In 1999 she became the lead forensic anthropologist to the British Forensic Team in Kosovo, deployed by the Foreign and Commonwealth Office on behalf of the United Nations. She was awarded an OBE for her services to forensic anthropology in Kosovo.
She published Developmental Juvenile Osteology with Louise Scheuer in 2000, and four years later, The Juvenile Skeleton. These books remain core reading for all students of osteology.
Sue Black is head of Anatomy and Forensic Anthropology at the University of Dundee which runs undergraduate courses in forensic anthropology and postgraduate courses in Human Identification. This department is training the UK National Disaster Victim Identification (UK DVI) team for police and scientists in advanced mortuary practices.
Sue is lead assessor for the Council for the Registration of Forensic Practitioners, a Director of the Centre for International Forensic Assistance and a founder of the British Association for Human Identification. She was elected Fellow of the Royal Society of Edinburgh.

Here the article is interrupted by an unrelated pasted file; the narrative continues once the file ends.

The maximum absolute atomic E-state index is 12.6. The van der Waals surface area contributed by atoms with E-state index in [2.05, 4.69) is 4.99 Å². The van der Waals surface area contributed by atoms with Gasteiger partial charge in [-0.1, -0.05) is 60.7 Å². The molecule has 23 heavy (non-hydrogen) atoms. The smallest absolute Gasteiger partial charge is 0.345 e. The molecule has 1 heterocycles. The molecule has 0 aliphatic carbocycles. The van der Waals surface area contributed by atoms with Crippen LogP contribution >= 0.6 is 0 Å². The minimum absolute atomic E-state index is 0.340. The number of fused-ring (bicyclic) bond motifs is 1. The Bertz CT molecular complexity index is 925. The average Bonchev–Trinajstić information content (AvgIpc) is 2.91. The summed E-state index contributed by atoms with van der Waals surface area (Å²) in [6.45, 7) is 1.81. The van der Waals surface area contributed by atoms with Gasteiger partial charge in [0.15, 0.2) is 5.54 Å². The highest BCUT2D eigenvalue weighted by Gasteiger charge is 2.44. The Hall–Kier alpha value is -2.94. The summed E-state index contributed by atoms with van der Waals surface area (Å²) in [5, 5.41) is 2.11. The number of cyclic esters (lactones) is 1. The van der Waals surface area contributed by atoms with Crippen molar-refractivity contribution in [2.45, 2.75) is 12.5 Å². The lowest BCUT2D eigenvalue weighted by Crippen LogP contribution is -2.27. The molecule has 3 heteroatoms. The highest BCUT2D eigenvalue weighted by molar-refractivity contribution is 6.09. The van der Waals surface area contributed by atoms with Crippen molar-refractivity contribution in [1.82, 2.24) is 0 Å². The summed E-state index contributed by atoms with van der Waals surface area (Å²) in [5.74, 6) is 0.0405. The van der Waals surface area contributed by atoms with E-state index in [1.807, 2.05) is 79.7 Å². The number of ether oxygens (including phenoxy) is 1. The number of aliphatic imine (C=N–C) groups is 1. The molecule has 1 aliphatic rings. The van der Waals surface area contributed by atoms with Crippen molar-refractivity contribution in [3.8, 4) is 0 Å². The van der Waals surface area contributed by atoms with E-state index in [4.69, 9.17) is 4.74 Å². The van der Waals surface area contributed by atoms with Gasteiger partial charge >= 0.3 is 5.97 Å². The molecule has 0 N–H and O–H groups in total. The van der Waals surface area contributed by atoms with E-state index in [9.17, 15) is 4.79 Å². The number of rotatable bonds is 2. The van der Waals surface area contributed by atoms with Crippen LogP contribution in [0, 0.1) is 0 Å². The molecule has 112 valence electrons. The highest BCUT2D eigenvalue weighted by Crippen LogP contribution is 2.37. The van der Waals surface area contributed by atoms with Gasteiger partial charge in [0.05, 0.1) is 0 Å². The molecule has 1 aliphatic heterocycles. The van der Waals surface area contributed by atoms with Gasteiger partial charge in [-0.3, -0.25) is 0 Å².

Silent teachers : It takes a rare kind of person to alert the living to the importance of the dead. Let Sue Black be your guide to a world of medicine we are usually too squeamish to explore
Apr 14, 2012; When they have built the new morgue, it will be totally different. The tanks in which they keep the bodies will be specially...
The bone of contention; It's 28 years since Renee MacRae and her son disappeared near Inverness. Their bodies have never been found. But Professor Sue Black hopes to solve the mystery. On Monday she will lead the search of a Highland quarry. By Lorna MacLaren
Aug 27, 2004; A SCHOOLGIRL is listening intently to snatches of gossip while news breaks of the bizarre disappearance of a local woman and her...